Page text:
Carl Schultz directs as efficiently as he can and fashions out a fascinating thriller, with deep religious overtones . Certain areas of it require work, but Schultz gives it his all with the material. Visually, the moody cinematography is sublime at bringing a level of gloom into proceedings and a strange mystical aura hovers over it. The Seventh Sign is overall a very creepy film that’s also surprisingly deep in regards to the Apocalypse. It grounds the fantastical events and signs in a real world setting that is truly well executed and not without thought. Biblical prophecy and some elements of Jewish religion and mythology are what keeps The Seventh Sign really going. The sequences of destruction are memorable and unnerving( the blood red moon and a climactic earthquake are highlights , while not going full on overboard with effects). Saying this, I would have preferred if the film had a bit longer on the running time as it may have fleshed out the story even more and elevated it to masterful. As it stands, The Seventh Sign is still a watchable mix of religious drama and supernatural thriller. Mystery is kept reasonably high as Abby attempts to decipher visions and omens in order to save her baby from something she thinks is sinister. The liberal helping of confusion and reason may be here, but The Seventh Sign still holds your attention, despite the logic sometimes lacking for my liking. The hopeful colouring to the film redeems a bit of it with a certain message of hope stirring emotions. I very much enjoyed the Gregorian chanting and synths of the score by Jack Nitzsche. He is skilled at really bringing out that unusual side to the movie through his music and I for, genuinely liked how effectively used it was.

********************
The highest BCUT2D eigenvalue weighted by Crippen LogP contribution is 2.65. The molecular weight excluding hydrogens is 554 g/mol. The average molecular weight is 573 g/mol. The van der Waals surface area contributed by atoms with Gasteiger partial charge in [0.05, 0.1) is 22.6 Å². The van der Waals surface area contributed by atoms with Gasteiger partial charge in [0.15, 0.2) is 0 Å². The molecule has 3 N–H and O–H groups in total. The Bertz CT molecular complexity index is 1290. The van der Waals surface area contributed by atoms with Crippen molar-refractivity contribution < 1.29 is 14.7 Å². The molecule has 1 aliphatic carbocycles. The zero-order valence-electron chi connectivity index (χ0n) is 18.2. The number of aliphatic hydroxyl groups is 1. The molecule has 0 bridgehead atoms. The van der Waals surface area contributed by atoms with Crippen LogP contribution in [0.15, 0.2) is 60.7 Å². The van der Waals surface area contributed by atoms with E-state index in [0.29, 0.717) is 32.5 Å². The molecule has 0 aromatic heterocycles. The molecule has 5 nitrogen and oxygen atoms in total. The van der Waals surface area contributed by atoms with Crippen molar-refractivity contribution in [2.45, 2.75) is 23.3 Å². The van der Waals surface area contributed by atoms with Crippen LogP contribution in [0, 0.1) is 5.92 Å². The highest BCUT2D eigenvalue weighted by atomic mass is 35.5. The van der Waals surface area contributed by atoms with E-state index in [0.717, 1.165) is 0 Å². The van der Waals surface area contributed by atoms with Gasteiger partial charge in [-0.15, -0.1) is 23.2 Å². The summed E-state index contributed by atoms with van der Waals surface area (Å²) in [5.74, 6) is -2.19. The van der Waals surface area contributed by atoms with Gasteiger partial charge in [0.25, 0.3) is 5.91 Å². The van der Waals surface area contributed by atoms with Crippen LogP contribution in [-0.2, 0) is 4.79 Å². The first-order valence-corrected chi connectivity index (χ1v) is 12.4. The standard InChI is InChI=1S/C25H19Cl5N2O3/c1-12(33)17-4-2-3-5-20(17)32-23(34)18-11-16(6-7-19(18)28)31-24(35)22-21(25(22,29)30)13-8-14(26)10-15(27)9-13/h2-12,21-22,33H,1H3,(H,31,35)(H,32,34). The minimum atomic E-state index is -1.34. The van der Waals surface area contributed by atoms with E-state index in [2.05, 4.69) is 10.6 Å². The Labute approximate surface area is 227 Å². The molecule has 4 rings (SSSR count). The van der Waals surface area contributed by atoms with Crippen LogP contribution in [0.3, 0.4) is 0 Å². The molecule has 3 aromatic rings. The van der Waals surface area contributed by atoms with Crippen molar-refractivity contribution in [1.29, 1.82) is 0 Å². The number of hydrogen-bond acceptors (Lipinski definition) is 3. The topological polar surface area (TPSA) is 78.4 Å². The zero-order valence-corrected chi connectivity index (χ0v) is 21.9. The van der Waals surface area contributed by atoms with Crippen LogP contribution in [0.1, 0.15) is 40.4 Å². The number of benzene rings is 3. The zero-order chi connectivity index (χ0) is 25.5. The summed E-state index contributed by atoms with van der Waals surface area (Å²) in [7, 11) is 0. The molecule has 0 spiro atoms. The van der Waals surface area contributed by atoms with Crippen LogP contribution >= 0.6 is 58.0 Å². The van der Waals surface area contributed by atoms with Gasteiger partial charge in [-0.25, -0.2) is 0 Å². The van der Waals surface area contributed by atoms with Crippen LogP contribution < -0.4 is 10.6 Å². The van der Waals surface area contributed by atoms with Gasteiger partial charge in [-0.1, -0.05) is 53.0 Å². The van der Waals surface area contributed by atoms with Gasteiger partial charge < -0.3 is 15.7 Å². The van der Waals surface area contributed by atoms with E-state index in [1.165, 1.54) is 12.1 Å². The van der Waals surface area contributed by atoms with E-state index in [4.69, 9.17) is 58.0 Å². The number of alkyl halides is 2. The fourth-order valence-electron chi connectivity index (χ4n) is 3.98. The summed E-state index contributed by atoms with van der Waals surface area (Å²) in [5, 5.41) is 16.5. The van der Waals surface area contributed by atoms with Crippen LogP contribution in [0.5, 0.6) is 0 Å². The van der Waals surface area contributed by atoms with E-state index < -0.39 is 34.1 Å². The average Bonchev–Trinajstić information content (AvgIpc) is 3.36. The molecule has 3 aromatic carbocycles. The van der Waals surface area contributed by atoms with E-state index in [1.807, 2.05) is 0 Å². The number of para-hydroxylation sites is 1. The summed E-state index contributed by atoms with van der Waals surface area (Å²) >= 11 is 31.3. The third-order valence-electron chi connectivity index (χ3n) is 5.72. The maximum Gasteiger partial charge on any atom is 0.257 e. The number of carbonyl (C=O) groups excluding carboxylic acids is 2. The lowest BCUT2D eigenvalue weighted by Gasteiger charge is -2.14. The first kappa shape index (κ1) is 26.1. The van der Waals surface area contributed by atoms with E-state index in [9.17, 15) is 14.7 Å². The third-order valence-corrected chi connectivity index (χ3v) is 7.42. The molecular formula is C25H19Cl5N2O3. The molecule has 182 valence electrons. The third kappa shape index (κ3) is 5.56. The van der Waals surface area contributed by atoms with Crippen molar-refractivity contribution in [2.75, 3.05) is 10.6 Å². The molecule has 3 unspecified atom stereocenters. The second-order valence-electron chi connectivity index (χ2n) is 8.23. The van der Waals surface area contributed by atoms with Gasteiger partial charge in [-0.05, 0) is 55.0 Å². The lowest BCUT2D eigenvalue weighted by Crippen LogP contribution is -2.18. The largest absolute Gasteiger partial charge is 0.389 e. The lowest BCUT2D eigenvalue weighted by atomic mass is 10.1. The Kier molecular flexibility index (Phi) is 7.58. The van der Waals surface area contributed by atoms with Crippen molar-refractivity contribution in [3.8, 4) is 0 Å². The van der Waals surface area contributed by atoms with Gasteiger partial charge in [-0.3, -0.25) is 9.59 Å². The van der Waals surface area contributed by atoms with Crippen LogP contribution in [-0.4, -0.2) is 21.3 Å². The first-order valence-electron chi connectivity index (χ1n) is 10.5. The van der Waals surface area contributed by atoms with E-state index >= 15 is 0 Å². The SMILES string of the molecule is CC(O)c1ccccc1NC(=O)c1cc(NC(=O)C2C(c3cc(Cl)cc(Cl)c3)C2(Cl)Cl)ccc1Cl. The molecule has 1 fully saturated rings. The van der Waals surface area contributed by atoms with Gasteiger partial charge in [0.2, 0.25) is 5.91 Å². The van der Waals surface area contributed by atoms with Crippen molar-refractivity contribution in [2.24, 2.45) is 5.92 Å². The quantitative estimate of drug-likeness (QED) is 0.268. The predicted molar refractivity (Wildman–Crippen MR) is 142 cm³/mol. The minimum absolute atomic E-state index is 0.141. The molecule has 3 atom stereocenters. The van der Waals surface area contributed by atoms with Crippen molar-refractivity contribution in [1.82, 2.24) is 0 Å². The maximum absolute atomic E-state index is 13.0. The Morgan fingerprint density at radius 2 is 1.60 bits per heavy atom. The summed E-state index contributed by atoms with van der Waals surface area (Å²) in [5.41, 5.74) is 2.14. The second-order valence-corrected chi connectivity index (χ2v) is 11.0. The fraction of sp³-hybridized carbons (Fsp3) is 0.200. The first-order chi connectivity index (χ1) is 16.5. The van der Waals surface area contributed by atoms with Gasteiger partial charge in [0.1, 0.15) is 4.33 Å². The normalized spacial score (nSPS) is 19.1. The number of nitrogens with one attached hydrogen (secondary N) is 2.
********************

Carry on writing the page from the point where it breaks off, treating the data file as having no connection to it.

At the heart of The Seventh Sign is Demi Moore with a moving portrayal. She’s got a certain relatability to her here that goes a long way in earning audience sympathy. We witness her frightened mind and burgeoning realisation at the dark situation at hand, with Moore beautifully getting across her desperation and confusion with aplomb. Moore ensures that we emotionally attach ourselves to Abby and her journey into the unknown as the End of Days rages at her door. Her eyes have a deep sadness and vulnerability to them that is often on display in gorgeous close up, but it’s a bubbling strength and bruised resilience that truly shines through for Demi Moore. Simply stated, Moore is the lynchpin and emotional core of The Seventh Sign that is what sticks in the mind after the credits. Michael Biehn is fine as the supportive but concerned husband. The role isn’t much of a stretch but Biehn plays it well. Jürgen Prochnow, of intense face and strong jaw, brilliantly plays the dichotomy of David. He’s both incredibly menacing yet never in your face, but then deceptively gentle and knowledgeable. It’s a fine balancing act that he pulls off admirably. Also on the talk of dichotomy, Peter Friedman, though he appears late, is also a good example of walking between welcoming and very creepy. Manny Jacobs is suitably knowledgable as the young student that Abby comes to rely upon.